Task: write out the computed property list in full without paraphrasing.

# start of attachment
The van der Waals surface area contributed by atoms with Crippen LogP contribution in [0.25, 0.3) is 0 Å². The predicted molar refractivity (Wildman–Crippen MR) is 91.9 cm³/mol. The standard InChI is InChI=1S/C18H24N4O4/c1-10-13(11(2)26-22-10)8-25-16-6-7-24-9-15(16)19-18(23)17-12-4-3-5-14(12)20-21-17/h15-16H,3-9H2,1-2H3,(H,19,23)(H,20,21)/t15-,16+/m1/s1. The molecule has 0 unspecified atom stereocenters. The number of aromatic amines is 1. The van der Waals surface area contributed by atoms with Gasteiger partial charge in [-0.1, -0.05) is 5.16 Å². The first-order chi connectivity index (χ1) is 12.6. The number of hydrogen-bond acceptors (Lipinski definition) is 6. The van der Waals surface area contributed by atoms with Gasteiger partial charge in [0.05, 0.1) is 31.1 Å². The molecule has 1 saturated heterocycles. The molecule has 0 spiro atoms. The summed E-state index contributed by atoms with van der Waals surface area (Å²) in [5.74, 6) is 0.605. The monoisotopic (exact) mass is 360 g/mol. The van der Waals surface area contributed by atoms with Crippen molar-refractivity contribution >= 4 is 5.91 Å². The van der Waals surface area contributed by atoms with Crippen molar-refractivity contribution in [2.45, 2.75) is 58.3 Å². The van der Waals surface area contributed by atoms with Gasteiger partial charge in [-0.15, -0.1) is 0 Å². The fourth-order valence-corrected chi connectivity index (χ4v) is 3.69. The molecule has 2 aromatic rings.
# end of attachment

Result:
The van der Waals surface area contributed by atoms with Crippen LogP contribution in [0.25, 0.3) is 0 Å². The predicted molar refractivity (Wildman–Crippen MR) is 91.9 cm³/mol. The standard InChI is InChI=1S/C18H24N4O4/c1-10-13(11(2)26-22-10)8-25-16-6-7-24-9-15(16)19-18(23)17-12-4-3-5-14(12)20-21-17/h15-16H,3-9H2,1-2H3,(H,19,23)(H,20,21)/t15-,16+/m1/s1. The molecule has 0 unspecified atom stereocenters. The number of aromatic amines is 1. The van der Waals surface area contributed by atoms with Gasteiger partial charge in [-0.1, -0.05) is 5.16 Å². The first-order chi connectivity index (χ1) is 12.6. The number of hydrogen-bond acceptors (Lipinski definition) is 6. The van der Waals surface area contributed by atoms with Gasteiger partial charge in [0.05, 0.1) is 31.1 Å². The molecule has 1 saturated heterocycles. The molecule has 0 spiro atoms. The summed E-state index contributed by atoms with van der Waals surface area (Å²) in [5.74, 6) is 0.605. The monoisotopic (exact) mass is 360 g/mol. The van der Waals surface area contributed by atoms with Crippen molar-refractivity contribution >= 4 is 5.91 Å². The van der Waals surface area contributed by atoms with Crippen molar-refractivity contribution in [2.45, 2.75) is 58.3 Å². The van der Waals surface area contributed by atoms with Gasteiger partial charge in [-0.15, -0.1) is 0 Å². The fourth-order valence-corrected chi connectivity index (χ4v) is 3.69. The molecule has 2 aromatic rings.